Citizen activism: highest political calling, at least in America and Texas (Part 3 of 3)

Citizen activism: highest political calling, at least in America and Texas (Part 3 of 3)

Image: On August 29, 2017, these citizen activists and volunteers had just finished loading the truck behind them with supplies to provide relief to Tropical Storm Harvey victims. From left to right, John Wertz, Mark Frank, Paul Crowson, Bob Bagley, Kelli Cook, Helen Strack.

Conroe, September 24 – In the American and Texas political systems, citizens are the “governmental authority which God has established,” according to Romans 13 and the Enlightenment philosophers who followed it. When anyone, including those who often refer to themselves as “elected officials” rebel against the citizens, they are rebelling “against what God has instituted, and those who do so will bring judgment on themselves.” Romans 13:1-2.

Since the American colonies’ Declaration of Independence, Texas’ Declaration of Independence, and the enactment of many resolutions and laws in Texas, “we the people” are the governmental authorities. In fact, it’s clear philosophically that people who have run for elected office and won are merely public servants to the true governmental authorities.

Great citizen activists

Montgomery County enjoys great citizen activists. The people in the photograph above are superb examples: Bob Bagley, Kelli Cook, Paul Crowson, Mark Frank, Helen Strack, and John Wertz. Bagley did lower himself from the highest position, citizen, to become a member of the Montgomery County Hospital District Board of Directors. Frank and Wertz have remained citizens but also serve as Republican Precinct Chairs.

All six of them are remarkable citizen activists. Bagley has worked on dozens of political projects and causes for decades. He served on the Board of the Republican Leadership Council back in the 1990s. His non-political community activism is far more remarkable. Bagley is everywhere helping people, doing volunteer work, working for his church, and just being a nice person to others. He doesn’t receive a paycheck, doesn’t demand a raise, isn’t getting County benefits, and gets exactly 150% of his regular compensation as overtime for all of his work to aid Tropical Storm Harvey victims. Bagley’s overtime compensation is 150% multiplied by $0 per hour, yielding an overtime rate of $0 per hour as well.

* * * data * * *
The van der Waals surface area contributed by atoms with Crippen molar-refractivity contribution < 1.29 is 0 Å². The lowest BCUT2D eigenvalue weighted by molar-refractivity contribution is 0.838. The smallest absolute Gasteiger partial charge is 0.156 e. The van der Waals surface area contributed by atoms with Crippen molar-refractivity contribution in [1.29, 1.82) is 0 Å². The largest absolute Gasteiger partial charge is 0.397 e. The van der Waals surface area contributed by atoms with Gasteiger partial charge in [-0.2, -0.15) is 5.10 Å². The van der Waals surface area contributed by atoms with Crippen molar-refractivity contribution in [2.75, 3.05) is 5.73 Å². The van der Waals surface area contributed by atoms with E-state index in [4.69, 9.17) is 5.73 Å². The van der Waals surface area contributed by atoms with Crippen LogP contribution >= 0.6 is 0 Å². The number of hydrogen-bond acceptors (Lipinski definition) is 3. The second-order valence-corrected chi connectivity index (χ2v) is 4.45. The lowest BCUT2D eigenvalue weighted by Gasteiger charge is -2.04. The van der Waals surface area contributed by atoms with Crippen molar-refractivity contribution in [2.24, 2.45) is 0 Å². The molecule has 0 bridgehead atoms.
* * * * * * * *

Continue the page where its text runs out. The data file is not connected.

Kelli Cook lives and works at her and her husband’s ranch in Montgomery. If there is any single person whom every citizen should thank for the 20% homestead exemption, which citizens convinced the County Commissioners Court finally to approve in April, the person we should thank is Kelli Cook. She’s a wife, mother, and grandma. She is the local coordinator for a national political movement. She’s one of the most active political activists. She runs a distribution center for Harvey victims from her home. Cook also works for free.

Wertz is well-known for getting into politician’s egos and roughing them up a bit. There are a lot of elected officials who don’t appreciate Wertz very much. But people should appreciate what he does, and they should recognize that the dislike and fear of the governmental officials towards Wertz actually reflects his effectiveness in keeping them in check and reminding them that they work for the governmental authorities, the citizens. Many saw Wertz’s unbelievable devotion to victims of Harvey during and after the storm.

Crowson, Frank, and Strack are also great political citizen activists and community leaders.

But there are so many others: Betty Anderson, David Tate, Diane Bass, Jean Renfro Mann, Braden Deckard, Ginger Russell, Annell Simcoe, Bill O’Sullivan, Robbie Benson, Reagan Reed, Charles Jackson, Jim Doyle, Lisa Elaine, Alice Melancon, Kathy Joslyn, David Kleimann, Harold Posey, Johnny Bryant, Rachael Jones, Peter Allison, Adrian Heath, Jim Schulze, Brian Dawson, Paul Cote, Julie Turner, John Bauman, Jim Jenkins, Jim Alexander, Chris Grice, and additional wonderful people whose names could go so long that this article would take too many bytes. You may not agree with them on some or even many issues, but their citizen activism is remarkable, nevertheless.

Therefore, as a community, it’s important to remember not to turn the governmental authorities upside down.

Wayne Mack, when he’s not taking photographs or movies of himself, loves to remind people that he’s a “winner” and those who criticize him are “losers.” Another elected official recently challenged the right of citizens to question County government spending, because those citizens haven’t run for and gotten elected to office.

Before Abraham Lincoln won the 1860 election, did he not have the right to challenge the concept of slavery? Did Paul Revere not have the right to challenge the British Crown merely because he had not run for and been elected to a governmental position? Did Martin Luther King, Jr., lose his moral authority because he never ran for public office? Does Sean Hannity not have the right to criticize the actions of elected officials merely because he hasn’t run for election?

The citizens are the highest office in Montgomery County, Texas, and the United States. Just because they haven’t chosen to lower themselves to elected officials or paid public servants doesn’t eliminate their governmental authority from God under the Scriptures and the natural law, as our society has recognized since the Age of Enlightenment, which inspired the United States of America.




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